The future role of the financial adviser in a market increasingly driven by financial technology (fintech) applications has been addressed in a new study from consultancy EY.
The study predicts that the traditional role of the intermediary distributor will shift from one of a commission-incentivised seller of product, “with marginal regard for the cost of that product” to a new role of more sophisticated buyer directing investments for clients.
The client-facing adviser will soon shift from a seller to a buyer of asset management products, says Jeroen Buwalda, EY’s wealth and asset management advisory leader: “Private bankers may also want to move up the value chain and start offering customised portfolios, by putting together a strategy based around low-cost index ETFs."
Within the next decade, the distribution of funds via the platform channel to Asian investors will likely outpace the growth of the platform channel in the UK or US, the two most developed markets at present, predicts the EY report.
Change is under way in Asia, in particular. Wealth management services are predominantly delivered by the universal banks, with more than 80% of funds sold face-to-face, in formal meetings through large institutions. At the same time, buying behaviour is mostly performance-focused, with investors chasing high returns and advised through personal intermediation.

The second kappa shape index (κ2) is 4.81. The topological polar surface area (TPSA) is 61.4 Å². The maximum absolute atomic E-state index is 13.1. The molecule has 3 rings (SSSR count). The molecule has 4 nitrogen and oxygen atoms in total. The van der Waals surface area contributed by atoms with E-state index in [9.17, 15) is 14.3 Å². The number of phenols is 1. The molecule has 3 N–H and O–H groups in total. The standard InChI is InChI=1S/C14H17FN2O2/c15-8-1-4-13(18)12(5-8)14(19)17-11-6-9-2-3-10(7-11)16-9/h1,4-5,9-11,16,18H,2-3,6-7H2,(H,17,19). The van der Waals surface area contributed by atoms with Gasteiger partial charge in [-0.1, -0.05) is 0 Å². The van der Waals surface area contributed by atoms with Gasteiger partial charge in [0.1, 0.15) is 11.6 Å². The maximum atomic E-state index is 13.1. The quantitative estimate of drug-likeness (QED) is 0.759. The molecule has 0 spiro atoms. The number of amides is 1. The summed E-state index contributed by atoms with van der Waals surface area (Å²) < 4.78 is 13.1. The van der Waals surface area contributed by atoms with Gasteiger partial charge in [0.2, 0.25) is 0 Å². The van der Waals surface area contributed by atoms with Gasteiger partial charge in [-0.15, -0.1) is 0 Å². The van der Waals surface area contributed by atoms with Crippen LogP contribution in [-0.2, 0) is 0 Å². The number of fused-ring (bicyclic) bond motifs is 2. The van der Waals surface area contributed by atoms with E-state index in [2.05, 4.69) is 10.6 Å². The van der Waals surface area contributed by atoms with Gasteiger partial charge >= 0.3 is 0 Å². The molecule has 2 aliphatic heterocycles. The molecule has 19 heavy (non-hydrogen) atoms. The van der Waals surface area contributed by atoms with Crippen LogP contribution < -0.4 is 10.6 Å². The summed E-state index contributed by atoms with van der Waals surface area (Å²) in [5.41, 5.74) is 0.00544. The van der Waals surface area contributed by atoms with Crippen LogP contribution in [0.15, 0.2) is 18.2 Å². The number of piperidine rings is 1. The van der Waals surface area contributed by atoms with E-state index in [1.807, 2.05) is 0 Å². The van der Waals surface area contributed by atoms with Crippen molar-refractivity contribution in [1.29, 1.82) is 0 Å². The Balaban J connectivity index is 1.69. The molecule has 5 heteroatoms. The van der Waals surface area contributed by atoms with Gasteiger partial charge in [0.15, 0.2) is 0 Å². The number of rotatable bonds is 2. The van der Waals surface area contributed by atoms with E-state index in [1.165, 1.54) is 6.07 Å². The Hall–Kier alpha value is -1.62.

However, the high rate of direct to consumer (D2C) platform adoption and use of mobile technology in Asia suggests this traditional distribution model is likely to be heavily disrupted, says EY. According to data from US-based Forrester Research, 83% of Chinese customers use mobile applications to bank online, and 73% use mobile applications to invest online.
This investor segment is composed almost entirely of digital natives. "Whether filing tax returns, buying insurance or seeking employment, they vastly prefer an online interface for making spending decisions — far more than any face-to-face sales intermediation," says EY.
In the UK, for instance, "many major banks have downsized out of the investment advisory business as the key millennial market segment simply went online to purchase funds. As investors turn to platforms to purchase funds on their own, " from firms that were never in the financial services industry,
The simplicity of message combined with aplications designed to help educate investors will digital customers to allocate their time and assets to the distribution channel where they feel they receive the best learning experience, allowing them to grow in sophistcation as fintech develops.
Tobias Bland, chief executive of ETF and alternative strategies group EIP in Hong Kong agrees that the role of advisers will change radically as digital distribution and fee-based advice becomes more prevalent in Asia.
“This is the way asset management is changing,” Bland told AsianInvestor. “ETFs are enabling advisers to make asset allocation decisions without incurring high management fees and without the problems of lack of liquidity. They don’t need a large team of analysts. If they have a good conviction on a market or a segment they can rifle shoot it.”